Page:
Why do cells die?
Cells in a general context, can die due to several factors. It could be due to external factors such as mechanical injury or exposure to toxins. Cells can also be attacked by the immune system if they are infected or faulty. Generally, given that billions of new cells are produced daily, it is important for older ones to die in order to maintain homeostasis which is a physiological balance.
How do cells die?
There are different ways a cell can die. In this blog post, we will be covering forms of both spontaneous and programmed cell death. If you want to see how pathogens and cancer cells are eliminated by the immune system, you can watch the dedicated video here: https://youtu.be/qmedkNV4NVY.
Necrosis – spontaneous cell death
Generally speaking, anything that modifies the pH levels in a cell can cause irreparable damage and provokes a spontaneous cell death called Necrosis. This can also be triggered by infection, toxins, injury or heat stress. Necrosis is considered as spontaneous, because it happens suddenly in response to trauma and is basically cell murder.
In image 1, a healthy mammalian cell is exposed to high concentrations of sodium hydroxide which increases the extracellular pH. This leads to osmotic perturbation which is lethal to the cell. You can see how the cell first gains in volume as the organelles swell up, which then causes a rupture of the plasma membrane, finally leading to an outflow of the intracellular contents. Sodium hydroxide is commonly found in drain cleaners, so make sure you take precautions when handling this powerful, but dangerous liquid!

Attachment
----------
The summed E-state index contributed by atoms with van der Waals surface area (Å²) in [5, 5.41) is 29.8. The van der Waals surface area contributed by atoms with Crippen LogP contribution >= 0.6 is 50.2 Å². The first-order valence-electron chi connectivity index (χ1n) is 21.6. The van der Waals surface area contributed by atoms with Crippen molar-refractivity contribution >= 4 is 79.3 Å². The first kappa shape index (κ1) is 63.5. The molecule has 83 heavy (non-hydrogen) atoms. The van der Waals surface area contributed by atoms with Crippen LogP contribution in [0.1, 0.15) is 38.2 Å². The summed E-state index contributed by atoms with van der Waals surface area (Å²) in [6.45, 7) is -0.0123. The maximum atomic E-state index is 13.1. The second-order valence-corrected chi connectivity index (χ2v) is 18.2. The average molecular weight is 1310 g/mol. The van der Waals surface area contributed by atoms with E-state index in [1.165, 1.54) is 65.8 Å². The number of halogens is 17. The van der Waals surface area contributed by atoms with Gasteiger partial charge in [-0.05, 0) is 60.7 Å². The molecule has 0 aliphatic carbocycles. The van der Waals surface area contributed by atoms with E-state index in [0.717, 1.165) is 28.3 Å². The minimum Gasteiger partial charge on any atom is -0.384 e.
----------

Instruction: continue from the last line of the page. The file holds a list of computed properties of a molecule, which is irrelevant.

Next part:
Along with this outburst of contents, the cell also releases danger signals through molecules which activate an immune response to antigens in and around the dying cells shown in image 2.
Necrosis is therefore essential to activate a rapid immune response following trauma. This response to injury is so stereotypical that pathologists often use this information to date the time of tissue injury, in the case of a heart attack, for example.
Apoptosis – programmed cell death
Many of our cells die at predetermined times through a programmed cell death called Apoptosis: in some cases, it’s because they are no longer needed after a certain stage of development. For example, in humans, during embryonic development, a webbing is present between our digits giving our hands and feet a “paddle” shape as seen in image 3.
If you look at your hands now, this is generally not the case because this webbing is eliminated through apoptosis during the embryonic development. Now, you might know someone who has two fused fingers or toes, which is generally due to a lack of apoptosis during this stage and can only be corrected after birth through surgery.
In other cases, cells are intentionally produced in excess, in order to select the most adequate ones – a good example of this is during brain development: many neurons are produced but only those that make the correct connections with other neurons are preserved – the remaining are eliminated through apoptosis (see image 4).